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1 Beaverton World History- Africa

This title in other editions

Africa Doesn't Matter: How the West Has Failed the Poorest Continent and What We Can Do about It

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Africa Doesn't Matter: How the West Has Failed the Poorest Continent and What We Can Do about It Cover

ISBN13: 9781559708784
ISBN10: 1559708786
Condition: Standard
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Synopses & Reviews

Review:

"Aid worker Bolton disappoints in this well-intentioned guide to Africa's economic and political challenges. While the book is well organized and lucid, Bolton veers wildly from straightforward analysis to heavy-handed attempts at humor (Bolton compares Democratic Republic of Congo president Kabila to Sean 'P. Diddy' Combs). Graver still, the author condescends to his readers when he debunks 'common' myths that he believes readers might hold about Africa ('Africa is overpopulated and they keep having too many children'; 'Africa Has Many Dangerous Animals') and tests readers' patience with irrelevant asides ('Dressing to Meet a Real Minister of Finance') and an occasionally preachy tone. When discussing possible solutions to Africa's problems, Bolton acknowledges that 'the weakest part of books like this... tends to be when they reach proposed solutions' and proceeds to stumble similarly, offering tepid ways to make a difference ('Write!'; 'Sign petitions'; 'Protest'). The final product is an earnest book with high potential that ends up reading more like a dumbed-down primer than a substantive introduction to the state of affairs in Africa. (June)" Publishers Weekly (Copyright Reed Business Information, Inc.)

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Lonesome Gods, March 28, 2010 (view all comments by Lonesome Gods)
I am mixed about this book. For the first half I found myself wondering if the author thought that anything could be done for Africa - on any level. And I don't have as favorable view of capitalism and what that can mean for Africa as much as the author. But as I continued reading I did see that Mr. Bolton does, indeed, believe that the individual can have an impact - but it is in how we push our governments, the Aid groups and the corporations that will have the greatest impact. Overall, it is a thought provoking book but left me still wondering how big an impact we can have.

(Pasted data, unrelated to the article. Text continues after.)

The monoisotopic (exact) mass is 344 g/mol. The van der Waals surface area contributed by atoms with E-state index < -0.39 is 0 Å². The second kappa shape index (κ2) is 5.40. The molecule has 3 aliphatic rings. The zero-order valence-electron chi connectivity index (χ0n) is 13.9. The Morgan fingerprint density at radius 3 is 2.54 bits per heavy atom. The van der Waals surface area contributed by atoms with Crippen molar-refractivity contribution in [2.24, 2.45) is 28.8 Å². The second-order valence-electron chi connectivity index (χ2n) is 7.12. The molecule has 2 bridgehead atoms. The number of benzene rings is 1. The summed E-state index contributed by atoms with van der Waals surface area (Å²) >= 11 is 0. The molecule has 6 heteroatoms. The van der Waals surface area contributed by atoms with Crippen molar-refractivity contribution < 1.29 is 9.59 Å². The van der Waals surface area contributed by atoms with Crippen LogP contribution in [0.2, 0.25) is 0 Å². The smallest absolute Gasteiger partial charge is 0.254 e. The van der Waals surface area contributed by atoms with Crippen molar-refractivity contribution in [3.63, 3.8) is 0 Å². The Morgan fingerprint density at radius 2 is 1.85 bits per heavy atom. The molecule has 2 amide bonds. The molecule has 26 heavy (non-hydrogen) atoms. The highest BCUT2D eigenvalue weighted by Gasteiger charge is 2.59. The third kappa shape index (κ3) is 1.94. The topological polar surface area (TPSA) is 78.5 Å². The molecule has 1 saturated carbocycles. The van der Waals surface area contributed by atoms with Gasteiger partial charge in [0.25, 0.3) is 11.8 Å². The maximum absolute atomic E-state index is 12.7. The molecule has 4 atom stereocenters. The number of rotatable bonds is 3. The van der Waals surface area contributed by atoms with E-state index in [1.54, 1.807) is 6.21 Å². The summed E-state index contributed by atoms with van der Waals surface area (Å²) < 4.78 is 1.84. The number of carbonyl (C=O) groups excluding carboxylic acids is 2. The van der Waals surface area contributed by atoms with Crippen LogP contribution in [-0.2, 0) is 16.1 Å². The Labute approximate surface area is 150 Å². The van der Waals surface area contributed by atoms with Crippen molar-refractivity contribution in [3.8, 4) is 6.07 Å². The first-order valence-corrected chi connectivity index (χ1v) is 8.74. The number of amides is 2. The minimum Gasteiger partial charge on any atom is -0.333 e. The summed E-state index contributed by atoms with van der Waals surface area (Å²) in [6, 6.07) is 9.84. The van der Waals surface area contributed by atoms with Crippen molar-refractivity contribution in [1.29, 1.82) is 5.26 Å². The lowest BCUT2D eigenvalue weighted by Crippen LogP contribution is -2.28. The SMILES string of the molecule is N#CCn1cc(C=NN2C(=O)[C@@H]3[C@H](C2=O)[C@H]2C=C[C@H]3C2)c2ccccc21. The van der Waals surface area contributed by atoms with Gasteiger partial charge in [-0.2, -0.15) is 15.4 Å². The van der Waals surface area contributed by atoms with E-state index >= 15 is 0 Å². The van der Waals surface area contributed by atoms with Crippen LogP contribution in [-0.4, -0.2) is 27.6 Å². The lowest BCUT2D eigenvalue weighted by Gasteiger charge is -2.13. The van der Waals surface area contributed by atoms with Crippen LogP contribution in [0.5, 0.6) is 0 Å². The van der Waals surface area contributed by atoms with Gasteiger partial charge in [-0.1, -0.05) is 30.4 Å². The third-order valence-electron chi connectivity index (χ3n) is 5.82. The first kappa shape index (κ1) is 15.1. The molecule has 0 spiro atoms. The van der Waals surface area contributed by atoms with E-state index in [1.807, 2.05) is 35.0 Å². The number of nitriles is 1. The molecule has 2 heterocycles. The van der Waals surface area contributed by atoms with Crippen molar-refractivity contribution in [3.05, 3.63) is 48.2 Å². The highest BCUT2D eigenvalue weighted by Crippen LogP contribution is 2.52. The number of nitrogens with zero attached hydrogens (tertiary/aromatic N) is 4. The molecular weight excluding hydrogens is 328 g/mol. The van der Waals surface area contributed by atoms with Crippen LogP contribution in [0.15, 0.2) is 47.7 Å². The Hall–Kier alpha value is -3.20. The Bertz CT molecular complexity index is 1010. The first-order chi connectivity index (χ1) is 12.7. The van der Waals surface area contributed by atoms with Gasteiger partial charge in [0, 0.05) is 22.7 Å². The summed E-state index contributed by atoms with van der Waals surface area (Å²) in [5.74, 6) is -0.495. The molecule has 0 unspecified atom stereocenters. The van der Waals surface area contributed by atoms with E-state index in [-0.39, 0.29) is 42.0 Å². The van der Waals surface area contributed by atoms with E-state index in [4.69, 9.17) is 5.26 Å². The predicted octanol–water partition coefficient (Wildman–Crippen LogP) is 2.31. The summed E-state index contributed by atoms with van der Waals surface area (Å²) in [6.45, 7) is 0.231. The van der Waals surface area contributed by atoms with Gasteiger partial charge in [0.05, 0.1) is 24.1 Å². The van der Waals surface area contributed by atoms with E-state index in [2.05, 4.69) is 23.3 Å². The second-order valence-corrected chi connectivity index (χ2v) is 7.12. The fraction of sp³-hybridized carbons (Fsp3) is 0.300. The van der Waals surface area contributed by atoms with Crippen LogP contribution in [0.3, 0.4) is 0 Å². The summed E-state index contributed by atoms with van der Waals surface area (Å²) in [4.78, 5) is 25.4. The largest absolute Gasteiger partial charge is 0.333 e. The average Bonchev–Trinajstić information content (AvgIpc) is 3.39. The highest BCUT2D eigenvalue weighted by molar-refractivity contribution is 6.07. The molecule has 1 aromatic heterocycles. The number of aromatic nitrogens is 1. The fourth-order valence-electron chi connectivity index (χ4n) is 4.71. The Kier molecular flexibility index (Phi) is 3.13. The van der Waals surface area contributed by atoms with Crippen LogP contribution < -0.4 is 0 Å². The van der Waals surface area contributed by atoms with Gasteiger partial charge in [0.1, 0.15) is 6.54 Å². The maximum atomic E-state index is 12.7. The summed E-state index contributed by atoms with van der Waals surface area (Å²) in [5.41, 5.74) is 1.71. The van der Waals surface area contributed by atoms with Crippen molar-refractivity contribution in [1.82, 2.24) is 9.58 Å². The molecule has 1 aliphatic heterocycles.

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Product Details

ISBN:
9781559708784
Subtitle:
How the West Has Failed the Poorest Continent and What We Can Do about It
Author:
Bolton, Giles
Publisher:
Arcade Publishing
Subject:
Poverty
Subject:
Commerce
Subject:
International - Economics
Subject:
Poverty -- Africa.
Subject:
Economic assistance -- Africa.
Copyright:
Publication Date:
May 2008
Binding:
Hardcover
Language:
English
Pages:
350
Dimensions:
8.51x5.61x.89 in. .92 lbs.

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Related Subjects

History and Social Science » Africa » General
History and Social Science » Economics » Global Economics
History and Social Science » World History » Africa

Africa Doesn't Matter: How the West Has Failed the Poorest Continent and What We Can Do about It Used Trade Paper
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$10.95 In Stock
Product details 350 pages Arcade Publishing - English 9781559708784 Reviews:
"Publishers Weekly Review" by , "Aid worker Bolton disappoints in this well-intentioned guide to Africa's economic and political challenges. While the book is well organized and lucid, Bolton veers wildly from straightforward analysis to heavy-handed attempts at humor (Bolton compares Democratic Republic of Congo president Kabila to Sean 'P. Diddy' Combs). Graver still, the author condescends to his readers when he debunks 'common' myths that he believes readers might hold about Africa ('Africa is overpopulated and they keep having too many children'; 'Africa Has Many Dangerous Animals') and tests readers' patience with irrelevant asides ('Dressing to Meet a Real Minister of Finance') and an occasionally preachy tone. When discussing possible solutions to Africa's problems, Bolton acknowledges that 'the weakest part of books like this... tends to be when they reach proposed solutions' and proceeds to stumble similarly, offering tepid ways to make a difference ('Write!'; 'Sign petitions'; 'Protest'). The final product is an earnest book with high potential that ends up reading more like a dumbed-down primer than a substantive introduction to the state of affairs in Africa. (June)" Publishers Weekly (Copyright Reed Business Information, Inc.)
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